5 Tips for Designing a Better HMI Screen
September 22, 2023 -Categorized in:
Tags: Controls & DAQ
Human Machine Interface (HMI) screens find extensive use across various industries for controlling processes and equipment. However, the diversity in HMI design approaches appears to be as abundant as the countless viewpoints one can imagine. The question is, what is it that makes for a well-designed HMI screen? The answer is fairly simple. Here are five straightforward tips to ensure the delivery of a clean, professional, and, above all, a valuable and informative HMI application.
1. Use a Light, Neutral Color for the Background, Preferably Light Grey
Studies consistently indicate that using softer colors such as light grey is easier on the eyes compared to white, black, or flashy colors. Bright colors, when overused, can clash with other elements on the display, making it difficult to read and comprehend the information presented.
2. Use Color Intelligently
Strategic and purposeful use of color in an HMI can significantly enhance its effectiveness. Colors should be applied with specific meanings, rather than being purely ornamental. For instance, red can be employed to signify alarms or halts, yellow to denote warnings or alerts, and green to indicate operational or safe conditions. Color differentiation is especially beneficial in numeric displays, helping to distinguish between process values and set points, simplifying the identification of editable displays at a quick glance.
3. Be Consistent When Placing Navigation and Control Buttons on the HMI Screen
Searching for controls because the location changes from screen to screen can be a source of frustration and can lead to inefficient workflows. Whenever possible, place buttons in a consistent order and position at the top of the screens. This HMI design approach not only streamlines the user experience but also improves efficiency in navigation.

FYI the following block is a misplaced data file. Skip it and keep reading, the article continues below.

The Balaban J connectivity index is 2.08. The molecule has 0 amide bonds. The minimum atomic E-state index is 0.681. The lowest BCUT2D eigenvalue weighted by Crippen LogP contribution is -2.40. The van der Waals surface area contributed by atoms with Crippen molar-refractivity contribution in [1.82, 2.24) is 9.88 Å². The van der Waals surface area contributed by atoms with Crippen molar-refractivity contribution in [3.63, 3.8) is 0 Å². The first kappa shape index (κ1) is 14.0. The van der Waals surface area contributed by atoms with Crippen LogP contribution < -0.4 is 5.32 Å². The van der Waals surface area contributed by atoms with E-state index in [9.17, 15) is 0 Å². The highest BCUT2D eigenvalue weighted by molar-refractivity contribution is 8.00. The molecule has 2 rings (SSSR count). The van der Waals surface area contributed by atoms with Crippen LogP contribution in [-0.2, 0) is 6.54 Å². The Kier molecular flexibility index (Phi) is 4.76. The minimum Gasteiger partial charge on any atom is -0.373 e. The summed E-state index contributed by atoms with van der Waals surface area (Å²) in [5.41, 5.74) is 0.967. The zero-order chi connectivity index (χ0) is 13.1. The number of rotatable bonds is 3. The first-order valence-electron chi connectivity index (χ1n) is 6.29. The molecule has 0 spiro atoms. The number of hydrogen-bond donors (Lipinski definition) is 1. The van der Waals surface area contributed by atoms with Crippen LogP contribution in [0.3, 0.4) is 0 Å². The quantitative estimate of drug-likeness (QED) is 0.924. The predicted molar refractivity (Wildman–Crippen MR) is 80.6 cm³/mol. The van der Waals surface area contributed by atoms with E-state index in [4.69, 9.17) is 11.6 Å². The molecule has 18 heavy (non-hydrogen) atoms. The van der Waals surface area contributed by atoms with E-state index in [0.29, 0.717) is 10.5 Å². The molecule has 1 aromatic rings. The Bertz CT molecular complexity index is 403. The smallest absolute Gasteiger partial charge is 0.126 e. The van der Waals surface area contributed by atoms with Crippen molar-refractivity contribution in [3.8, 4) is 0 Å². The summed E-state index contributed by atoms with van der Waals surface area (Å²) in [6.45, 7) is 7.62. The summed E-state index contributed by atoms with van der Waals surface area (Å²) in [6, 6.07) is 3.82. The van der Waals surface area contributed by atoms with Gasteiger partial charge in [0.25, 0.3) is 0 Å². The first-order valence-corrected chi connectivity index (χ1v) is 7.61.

4. Don’t Overload a Screen
Ensure that the most crucial information is prominently displayed on a single screen. For instance, in the context of a chilled water loop, this would encompass essential elements like a basic loop diagram, chiller status, pump status, temperature, and pressure. Secondary parameters such as pump speed or amperage should be positioned on a separate pop-up screen or an alternative location to prevent unnecessary clutter and to maintain the clarity of critical data. The goal is to eliminate the need for users to hunt for vital information, providing them with an efficient and accessible user interface system.
5. Listen to the Operator when Designing the HMI Screen
This is a tough one, but the operator is the person who will be using this on a day-to-day basis and if you want the project to be truly successful, get his or her input. Although they might not hold decision-making authority, their input is extremely valuable. Operators will often provide feedback to management once the project is delivered, and if they are complaining about the interface, that may impact their willingness to call you for the next opportunity.
While these guidelines are not rigidly fixed, and this list doesn’t cover every possible aspect, following these 5 tips can noticeably elevate the visual appeal and professionalism of your application, leading to long-term client relationships.